Ever wonder why you have unexplainable bouts of intense joy, sorrow or even anger? Where did it come from?
Maybe you wonder about what seems to you (or to others) that you are indulging in “childish” behavior sometimes. Wonder no more. Wordsworth had a line in his poem, My Heart Leaps Up, “the child is father of the man” as he, like you, effuses joy at the site of a rainbow.
What does this mean, good or bad?
Without getting into classic Freudian theory, there is a phenomenon termed, ACE (Adverse Childhood Experiences). ACEs can influence children’s developing brains so profoundly that the effects show up decades later; they cause much of chronic disease, most mental illness, and are at the root of most violence.
“ACEs” comes from the CDC-Kaiser Adverse Childhood Experiences Study, from 1995 to 1997, published in 1998, a groundbreaking public health study that discovered that childhood trauma leads to the adult onset of chronic diseases, depression and other mental illness, violence and being a victim of violence.
The ACEs researchers measured:
Physical, sexual and verbal abuse, physical and emotional neglect, a family member who is: depressed or diagnosed with other mental illness; addicted to alcohol or another substance; in prison; witnessing a mother being abused, losing a parent to separation, divorce or other reason, witnessing a sibling being abused, witnessing violence outside the home, witnessing a father being abused by a mother, being bullied by a classmate or teacher – but only 10 types were measured. They provide a useful marker (a guide) for the severity of trauma experienced. Other types of trauma may have a similar impact.
The ACE Study revealed five main discoveries:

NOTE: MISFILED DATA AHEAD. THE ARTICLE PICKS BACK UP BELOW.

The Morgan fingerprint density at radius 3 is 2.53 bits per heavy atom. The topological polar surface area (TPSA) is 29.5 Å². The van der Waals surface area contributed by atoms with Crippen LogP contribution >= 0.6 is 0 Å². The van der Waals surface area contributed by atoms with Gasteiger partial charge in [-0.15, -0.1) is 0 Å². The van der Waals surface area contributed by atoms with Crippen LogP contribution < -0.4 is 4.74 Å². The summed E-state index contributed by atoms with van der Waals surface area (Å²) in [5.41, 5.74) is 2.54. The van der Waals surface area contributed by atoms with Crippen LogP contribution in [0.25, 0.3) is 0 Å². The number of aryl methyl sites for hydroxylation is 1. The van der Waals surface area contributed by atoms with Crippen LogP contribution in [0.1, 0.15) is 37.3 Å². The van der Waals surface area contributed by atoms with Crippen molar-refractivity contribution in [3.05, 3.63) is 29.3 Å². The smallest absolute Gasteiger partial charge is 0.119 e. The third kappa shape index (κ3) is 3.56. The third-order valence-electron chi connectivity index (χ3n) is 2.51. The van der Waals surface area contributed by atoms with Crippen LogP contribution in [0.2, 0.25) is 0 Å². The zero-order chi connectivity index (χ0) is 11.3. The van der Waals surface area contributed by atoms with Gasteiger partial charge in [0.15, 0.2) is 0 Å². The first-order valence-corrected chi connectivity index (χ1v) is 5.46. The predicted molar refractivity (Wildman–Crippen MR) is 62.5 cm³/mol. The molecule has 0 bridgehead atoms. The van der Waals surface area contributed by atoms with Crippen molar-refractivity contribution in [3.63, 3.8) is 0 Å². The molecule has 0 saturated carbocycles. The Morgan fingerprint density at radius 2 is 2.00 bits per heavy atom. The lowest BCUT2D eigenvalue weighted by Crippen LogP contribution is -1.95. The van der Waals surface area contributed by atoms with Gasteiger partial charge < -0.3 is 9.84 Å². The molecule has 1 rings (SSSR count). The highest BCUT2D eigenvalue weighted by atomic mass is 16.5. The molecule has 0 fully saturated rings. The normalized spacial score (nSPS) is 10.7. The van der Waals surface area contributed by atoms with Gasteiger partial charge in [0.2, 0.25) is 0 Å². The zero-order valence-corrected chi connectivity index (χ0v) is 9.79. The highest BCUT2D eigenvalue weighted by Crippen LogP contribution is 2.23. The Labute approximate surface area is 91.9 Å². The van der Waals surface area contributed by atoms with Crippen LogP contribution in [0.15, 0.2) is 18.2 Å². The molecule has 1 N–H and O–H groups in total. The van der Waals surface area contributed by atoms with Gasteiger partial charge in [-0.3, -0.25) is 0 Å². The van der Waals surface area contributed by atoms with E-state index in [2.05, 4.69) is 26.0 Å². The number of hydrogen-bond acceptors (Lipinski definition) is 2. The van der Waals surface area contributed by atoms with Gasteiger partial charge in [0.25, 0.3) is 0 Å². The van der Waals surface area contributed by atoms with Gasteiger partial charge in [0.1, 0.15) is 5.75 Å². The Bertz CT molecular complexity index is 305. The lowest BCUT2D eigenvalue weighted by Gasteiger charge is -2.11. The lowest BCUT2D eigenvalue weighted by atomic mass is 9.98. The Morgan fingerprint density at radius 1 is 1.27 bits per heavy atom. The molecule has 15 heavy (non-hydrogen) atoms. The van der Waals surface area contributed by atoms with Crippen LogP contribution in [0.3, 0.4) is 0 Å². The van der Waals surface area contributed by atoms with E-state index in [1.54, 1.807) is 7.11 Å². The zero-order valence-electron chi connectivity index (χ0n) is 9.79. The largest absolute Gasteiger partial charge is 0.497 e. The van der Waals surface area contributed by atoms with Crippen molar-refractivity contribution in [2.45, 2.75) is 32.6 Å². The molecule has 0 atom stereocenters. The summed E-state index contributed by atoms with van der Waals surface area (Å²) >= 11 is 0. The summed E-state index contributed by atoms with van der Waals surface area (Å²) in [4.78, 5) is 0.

- ACEs are common…nearly two-thirds (64%) of adults have at least one.
- They cause adult onset of chronic disease, such as cancer and heart disease, as well as mental illness, violence and being a victim of violence
- ACEs don’t occur alone….if you have one, there’s an 87% chance that you have two or more.
- The more ACEs you have, the greater the risk for chronic disease, mental illness, violence and being a victim of violence.
- ACEs are responsible for a big chunk of workplace absenteeism, and for costs in health care, emergency response, mental health and criminal justice. So, the fifth finding from the ACE Study is that childhood adversity contributes to most of our major chronic health, mental health, economic health and social health issues.
(acestoohigh.com/aces-101/, see the 10 ACE questions and 14 resilience questions at acestoohigh.com/got-your-ace-score/)
Thirty years ago, the Nobel Prize-winning novelist Doris Lessing gave a series of lectures, 1985, and later published in a book, “Prisons We Choose to Live Inside,” in which she reflected on the brutality in the world and asked how individuals and societies could evolve into something better.
It’s a sobering book, but Lessing is hopeful — and her main source of hope stems from the capacity of human beings to study themselves and learn from their own behavior.
Susan Beaulieu, University of Minnesota Twin Cities, “Usually, we’re so focused on the symptom level — addiction, abuse, disease,” she added. “The ACEs knowledge is helping us step back and see what’s driving these things and what we can do about it. And it shifts the conversation from, ‘Are you a good or bad person?’ to ‘What happened to us when we were growing up and how has this translated to our own parenting?’ ”
(David Bornstein, Putting the Power of Self-Knowledge to Work, FIXES, NY Times, AUG. 23, 2016)
Lessing, “We know more about ourselves now than other people did in the past, but very little of this knowledge has been put into effect.”
This is where Counseling on Demand comes in. Our counselors are there for you to guide you through the 10 ACE questions and the 14 Resilience ones and to show you what to do about being the person (and parent) you want to be.
We are online at CounselingonDemand.com
We are only a click away